Prior to the classical keris designs that exist today, the ancient daggers of Southeast Asia carried a similar function, where these daggers were considered as sacred and deemed a tool for abridging the celestial and earthly worlds. The archeological findings of Dong Son daggers, Chinese bronze ceremonial daggers, the leaf-shaped Indian daggers, and other indigenous daggers predated keris, that may also suggest the root of this dynamic culture. Sajen, literally means “offering”, are normally made with one-piece iron with figural/humanoid hilt. The asymmetrical, tapering blade that is sharp on both edges fits the definitive characteristics of a keris. This type of keris is normally used for ritual offering for the deities, and also used as amulets for protection and good fortune.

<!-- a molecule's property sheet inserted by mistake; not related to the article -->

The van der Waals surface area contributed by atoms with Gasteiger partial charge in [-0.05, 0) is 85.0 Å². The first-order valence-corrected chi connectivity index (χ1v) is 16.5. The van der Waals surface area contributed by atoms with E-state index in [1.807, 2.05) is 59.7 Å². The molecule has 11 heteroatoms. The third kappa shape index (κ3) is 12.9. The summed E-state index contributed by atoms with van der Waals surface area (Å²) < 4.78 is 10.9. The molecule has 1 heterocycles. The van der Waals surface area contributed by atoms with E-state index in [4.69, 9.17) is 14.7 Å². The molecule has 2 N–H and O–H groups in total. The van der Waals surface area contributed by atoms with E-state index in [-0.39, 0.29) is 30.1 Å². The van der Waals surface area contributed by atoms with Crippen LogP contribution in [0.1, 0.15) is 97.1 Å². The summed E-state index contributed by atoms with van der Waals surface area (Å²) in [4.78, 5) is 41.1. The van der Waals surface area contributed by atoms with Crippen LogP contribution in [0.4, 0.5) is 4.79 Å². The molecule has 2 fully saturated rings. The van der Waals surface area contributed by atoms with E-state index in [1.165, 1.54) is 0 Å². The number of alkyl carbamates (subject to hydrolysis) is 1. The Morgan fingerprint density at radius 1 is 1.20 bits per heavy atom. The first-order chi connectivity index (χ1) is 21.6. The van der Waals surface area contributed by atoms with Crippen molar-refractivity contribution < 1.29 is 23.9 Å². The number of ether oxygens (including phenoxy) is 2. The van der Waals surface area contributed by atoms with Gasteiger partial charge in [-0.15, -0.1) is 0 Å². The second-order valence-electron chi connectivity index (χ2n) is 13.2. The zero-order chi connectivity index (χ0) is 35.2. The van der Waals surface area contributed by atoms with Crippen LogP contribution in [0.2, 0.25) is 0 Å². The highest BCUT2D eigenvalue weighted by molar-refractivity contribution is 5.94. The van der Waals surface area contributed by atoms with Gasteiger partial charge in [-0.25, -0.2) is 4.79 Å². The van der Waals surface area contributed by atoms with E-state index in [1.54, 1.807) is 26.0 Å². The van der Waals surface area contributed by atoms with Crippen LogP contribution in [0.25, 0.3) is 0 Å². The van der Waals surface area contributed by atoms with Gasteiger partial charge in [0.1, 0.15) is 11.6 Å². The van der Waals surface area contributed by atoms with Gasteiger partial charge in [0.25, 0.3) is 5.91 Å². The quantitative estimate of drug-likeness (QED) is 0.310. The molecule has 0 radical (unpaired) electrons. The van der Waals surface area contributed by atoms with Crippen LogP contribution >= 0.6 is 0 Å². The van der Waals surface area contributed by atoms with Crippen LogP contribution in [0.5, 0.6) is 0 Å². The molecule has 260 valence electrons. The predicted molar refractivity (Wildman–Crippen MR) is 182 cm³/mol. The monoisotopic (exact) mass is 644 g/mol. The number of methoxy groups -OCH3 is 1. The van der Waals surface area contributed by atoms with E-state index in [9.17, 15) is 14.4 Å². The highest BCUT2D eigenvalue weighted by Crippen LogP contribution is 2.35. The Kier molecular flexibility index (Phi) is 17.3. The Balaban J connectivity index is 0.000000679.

These prototype designs derived during the religious syncretism era of the early kingdoms (6th–13th century) portrayed through the carved reliefs of ancient monuments especially in Java, the birthplace of the culture.